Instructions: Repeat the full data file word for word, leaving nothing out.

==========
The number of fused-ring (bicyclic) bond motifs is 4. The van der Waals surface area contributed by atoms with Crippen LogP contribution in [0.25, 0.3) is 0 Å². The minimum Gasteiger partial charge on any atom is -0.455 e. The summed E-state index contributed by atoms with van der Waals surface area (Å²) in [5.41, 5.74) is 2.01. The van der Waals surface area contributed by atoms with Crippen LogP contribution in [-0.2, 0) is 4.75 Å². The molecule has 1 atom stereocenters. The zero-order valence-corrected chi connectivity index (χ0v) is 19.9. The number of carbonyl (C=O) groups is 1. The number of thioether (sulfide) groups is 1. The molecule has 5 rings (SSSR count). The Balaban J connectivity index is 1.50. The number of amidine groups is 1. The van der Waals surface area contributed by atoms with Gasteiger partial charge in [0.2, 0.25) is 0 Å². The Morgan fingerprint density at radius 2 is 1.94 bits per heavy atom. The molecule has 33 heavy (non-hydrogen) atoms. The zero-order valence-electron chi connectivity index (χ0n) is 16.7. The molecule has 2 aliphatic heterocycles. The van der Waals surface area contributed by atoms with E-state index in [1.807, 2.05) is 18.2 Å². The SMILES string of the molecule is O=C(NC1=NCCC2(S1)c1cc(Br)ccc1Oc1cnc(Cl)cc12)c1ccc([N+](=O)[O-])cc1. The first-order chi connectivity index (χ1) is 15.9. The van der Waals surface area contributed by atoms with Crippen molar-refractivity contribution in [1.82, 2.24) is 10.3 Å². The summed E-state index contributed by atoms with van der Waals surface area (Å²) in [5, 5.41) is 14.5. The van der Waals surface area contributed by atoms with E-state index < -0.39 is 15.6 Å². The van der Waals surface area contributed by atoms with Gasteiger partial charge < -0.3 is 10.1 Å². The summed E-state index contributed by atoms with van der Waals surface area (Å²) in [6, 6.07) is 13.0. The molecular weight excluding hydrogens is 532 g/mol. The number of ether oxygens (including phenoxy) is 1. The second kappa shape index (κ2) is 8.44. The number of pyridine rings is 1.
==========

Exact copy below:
The number of fused-ring (bicyclic) bond motifs is 4. The van der Waals surface area contributed by atoms with Crippen LogP contribution in [0.25, 0.3) is 0 Å². The minimum Gasteiger partial charge on any atom is -0.455 e. The summed E-state index contributed by atoms with van der Waals surface area (Å²) in [5.41, 5.74) is 2.01. The van der Waals surface area contributed by atoms with Crippen LogP contribution in [-0.2, 0) is 4.75 Å². The molecule has 1 atom stereocenters. The zero-order valence-corrected chi connectivity index (χ0v) is 19.9. The number of carbonyl (C=O) groups is 1. The number of thioether (sulfide) groups is 1. The molecule has 5 rings (SSSR count). The Balaban J connectivity index is 1.50. The number of amidine groups is 1. The van der Waals surface area contributed by atoms with Gasteiger partial charge in [0.2, 0.25) is 0 Å². The Morgan fingerprint density at radius 2 is 1.94 bits per heavy atom. The molecule has 33 heavy (non-hydrogen) atoms. The zero-order valence-electron chi connectivity index (χ0n) is 16.7. The molecule has 2 aliphatic heterocycles. The van der Waals surface area contributed by atoms with E-state index in [1.807, 2.05) is 18.2 Å². The SMILES string of the molecule is O=C(NC1=NCCC2(S1)c1cc(Br)ccc1Oc1cnc(Cl)cc12)c1ccc([N+](=O)[O-])cc1. The first-order chi connectivity index (χ1) is 15.9. The van der Waals surface area contributed by atoms with Crippen molar-refractivity contribution in [1.82, 2.24) is 10.3 Å². The summed E-state index contributed by atoms with van der Waals surface area (Å²) in [5, 5.41) is 14.5. The van der Waals surface area contributed by atoms with E-state index < -0.39 is 15.6 Å². The van der Waals surface area contributed by atoms with Gasteiger partial charge < -0.3 is 10.1 Å². The summed E-state index contributed by atoms with van der Waals surface area (Å²) in [6, 6.07) is 13.0. The molecular weight excluding hydrogens is 532 g/mol. The number of ether oxygens (including phenoxy) is 1. The second kappa shape index (κ2) is 8.44. The number of pyridine rings is 1.